Does Believing in Place or Direction for Allah Make One a Disbeliever?

Answered by Shaykh Faraz Rabbani 

Question:

Assalamu Alaikum. If one uttered words that are contradictory to the requirements of belief, such as attributing to Allah a place or direction, he exits Islam, and lack of knowledge in the religion would not be an excuse…

Answer:

In the Name of Allah, the Merciful and Compassionate

Walaikum assalam,

I hope you’re doing well, insha’Allah. The things you mention do not make a person a disbeliever (kafir), even though they’re incorrect and sinful beliefs.

Why?
Some things are outright disbelief—such as denying belief in Allah or denying belief in something necessarily known of the religion.

Other things are “disbelief” because they entail beliefs contrary to sound belief.

Attributing place or direction to Allah Most HIgh entails disbelief, but one who believes it is (a) sinful but (b) not a disbeliever. [Bajuri, Tuhfa al-Murid; Nabulsi, Sharh Ida’a al-Dujunna; Ibn Abidin, Radd al-Muhtar]

Repent, Learn, and Correct

They should repent, learn sound beliefs, and renew their commitment to turn to Allah with excellence.

Second-guessing leads to despair, which is from the tricks of the Devil.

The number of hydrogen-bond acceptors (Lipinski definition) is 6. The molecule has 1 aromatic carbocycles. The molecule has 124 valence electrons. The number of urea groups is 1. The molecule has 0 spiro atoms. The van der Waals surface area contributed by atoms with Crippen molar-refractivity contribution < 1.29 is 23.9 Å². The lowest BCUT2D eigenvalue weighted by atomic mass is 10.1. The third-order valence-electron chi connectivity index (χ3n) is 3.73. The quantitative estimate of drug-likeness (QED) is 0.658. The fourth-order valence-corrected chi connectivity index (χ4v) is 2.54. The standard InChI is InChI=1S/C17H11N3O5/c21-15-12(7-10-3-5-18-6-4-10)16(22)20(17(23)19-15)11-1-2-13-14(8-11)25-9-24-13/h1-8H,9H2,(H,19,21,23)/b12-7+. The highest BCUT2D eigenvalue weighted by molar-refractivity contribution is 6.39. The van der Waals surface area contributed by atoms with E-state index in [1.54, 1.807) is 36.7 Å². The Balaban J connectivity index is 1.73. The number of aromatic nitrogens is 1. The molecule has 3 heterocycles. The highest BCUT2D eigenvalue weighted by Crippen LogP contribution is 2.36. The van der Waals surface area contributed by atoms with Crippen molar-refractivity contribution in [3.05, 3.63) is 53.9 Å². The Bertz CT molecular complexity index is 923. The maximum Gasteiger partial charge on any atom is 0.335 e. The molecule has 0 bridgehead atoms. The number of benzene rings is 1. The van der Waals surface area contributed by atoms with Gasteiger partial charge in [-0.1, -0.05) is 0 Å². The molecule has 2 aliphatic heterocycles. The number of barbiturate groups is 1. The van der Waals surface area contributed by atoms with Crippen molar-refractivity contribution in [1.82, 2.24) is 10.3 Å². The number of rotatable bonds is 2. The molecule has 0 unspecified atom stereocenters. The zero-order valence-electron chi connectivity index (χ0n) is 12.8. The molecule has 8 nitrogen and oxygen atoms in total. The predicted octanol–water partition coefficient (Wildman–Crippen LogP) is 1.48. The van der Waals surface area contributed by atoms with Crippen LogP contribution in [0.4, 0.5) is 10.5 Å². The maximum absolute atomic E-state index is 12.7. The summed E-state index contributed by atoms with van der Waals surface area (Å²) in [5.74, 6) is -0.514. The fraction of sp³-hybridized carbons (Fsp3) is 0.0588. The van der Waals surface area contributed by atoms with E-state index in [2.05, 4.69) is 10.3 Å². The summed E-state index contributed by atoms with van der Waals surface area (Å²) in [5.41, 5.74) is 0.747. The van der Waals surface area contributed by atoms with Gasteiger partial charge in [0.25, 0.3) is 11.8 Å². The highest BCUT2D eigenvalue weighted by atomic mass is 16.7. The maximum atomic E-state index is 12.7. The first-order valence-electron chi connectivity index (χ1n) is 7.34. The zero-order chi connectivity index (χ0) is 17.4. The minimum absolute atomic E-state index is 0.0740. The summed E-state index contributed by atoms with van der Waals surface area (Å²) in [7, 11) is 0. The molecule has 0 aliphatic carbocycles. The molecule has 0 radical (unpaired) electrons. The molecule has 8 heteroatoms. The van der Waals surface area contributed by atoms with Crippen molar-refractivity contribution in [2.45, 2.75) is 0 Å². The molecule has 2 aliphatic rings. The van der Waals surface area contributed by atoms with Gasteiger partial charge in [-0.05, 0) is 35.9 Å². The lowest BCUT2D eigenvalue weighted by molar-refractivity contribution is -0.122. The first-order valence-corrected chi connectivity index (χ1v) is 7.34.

And Allah is the giver of success and facilitation.

[Shaykh] Faraz Rabbani

Shaykh Faraz Rabbani spent ten years studying with some of the leading scholars of recent times, first in Damascus and then in Amman, Jordan. His teachers include the foremost theologian of recent times in Damascus, the late Shaykh Adib al-Kallas (may Allah have mercy on him), as well as his student Shaykh Hassan al-Hindi, one of the leading Hanafi fuqaha of the present age. He returned to Canada in 2007, where he founded SeekersGuidance in order to meet the urgent need to spread Islamic knowledge–both online and on the ground–in a reliable, relevant, inspiring, and accessible manner. He is the author of Absolute Essentials of Islam: Faith, Prayer, and the Path of Salvation According to the Hanafi School (White Thread Press, 2004.) Since 2011, Shaykh Faraz has been named one of the 500 most influential Muslims by the Royal Islamic Strategic Studies Center